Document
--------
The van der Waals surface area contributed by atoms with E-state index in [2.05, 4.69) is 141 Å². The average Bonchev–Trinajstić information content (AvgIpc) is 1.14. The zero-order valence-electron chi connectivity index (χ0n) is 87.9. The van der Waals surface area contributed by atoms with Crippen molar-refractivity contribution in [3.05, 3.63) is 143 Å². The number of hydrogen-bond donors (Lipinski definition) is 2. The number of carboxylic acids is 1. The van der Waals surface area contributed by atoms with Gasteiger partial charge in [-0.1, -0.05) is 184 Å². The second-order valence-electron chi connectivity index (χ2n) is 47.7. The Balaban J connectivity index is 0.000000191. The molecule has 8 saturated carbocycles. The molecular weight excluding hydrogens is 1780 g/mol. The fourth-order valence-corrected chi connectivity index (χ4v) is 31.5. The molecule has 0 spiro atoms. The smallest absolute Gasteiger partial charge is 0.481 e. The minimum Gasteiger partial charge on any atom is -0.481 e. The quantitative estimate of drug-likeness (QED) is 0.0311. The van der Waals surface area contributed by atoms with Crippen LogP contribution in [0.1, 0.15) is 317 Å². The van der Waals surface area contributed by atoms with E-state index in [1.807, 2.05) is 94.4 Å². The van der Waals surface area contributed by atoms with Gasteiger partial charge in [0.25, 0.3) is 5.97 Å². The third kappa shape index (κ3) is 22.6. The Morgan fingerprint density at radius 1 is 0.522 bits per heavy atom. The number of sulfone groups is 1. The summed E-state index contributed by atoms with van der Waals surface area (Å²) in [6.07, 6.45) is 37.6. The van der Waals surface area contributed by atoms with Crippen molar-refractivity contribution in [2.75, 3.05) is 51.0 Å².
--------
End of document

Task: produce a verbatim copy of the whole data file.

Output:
The van der Waals surface area contributed by atoms with E-state index in [2.05, 4.69) is 141 Å². The average Bonchev–Trinajstić information content (AvgIpc) is 1.14. The zero-order valence-electron chi connectivity index (χ0n) is 87.9. The van der Waals surface area contributed by atoms with Crippen molar-refractivity contribution in [3.05, 3.63) is 143 Å². The number of hydrogen-bond donors (Lipinski definition) is 2. The number of carboxylic acids is 1. The van der Waals surface area contributed by atoms with Gasteiger partial charge in [-0.1, -0.05) is 184 Å². The second-order valence-electron chi connectivity index (χ2n) is 47.7. The Balaban J connectivity index is 0.000000191. The molecule has 8 saturated carbocycles. The molecular weight excluding hydrogens is 1780 g/mol. The fourth-order valence-corrected chi connectivity index (χ4v) is 31.5. The molecule has 0 spiro atoms. The smallest absolute Gasteiger partial charge is 0.481 e. The minimum Gasteiger partial charge on any atom is -0.481 e. The quantitative estimate of drug-likeness (QED) is 0.0311. The van der Waals surface area contributed by atoms with Crippen LogP contribution in [0.1, 0.15) is 317 Å². The van der Waals surface area contributed by atoms with E-state index in [1.807, 2.05) is 94.4 Å². The van der Waals surface area contributed by atoms with Gasteiger partial charge in [0.25, 0.3) is 5.97 Å². The third kappa shape index (κ3) is 22.6. The Morgan fingerprint density at radius 1 is 0.522 bits per heavy atom. The number of sulfone groups is 1. The summed E-state index contributed by atoms with van der Waals surface area (Å²) in [6.07, 6.45) is 37.6. The van der Waals surface area contributed by atoms with Crippen molar-refractivity contribution in [2.75, 3.05) is 51.0 Å².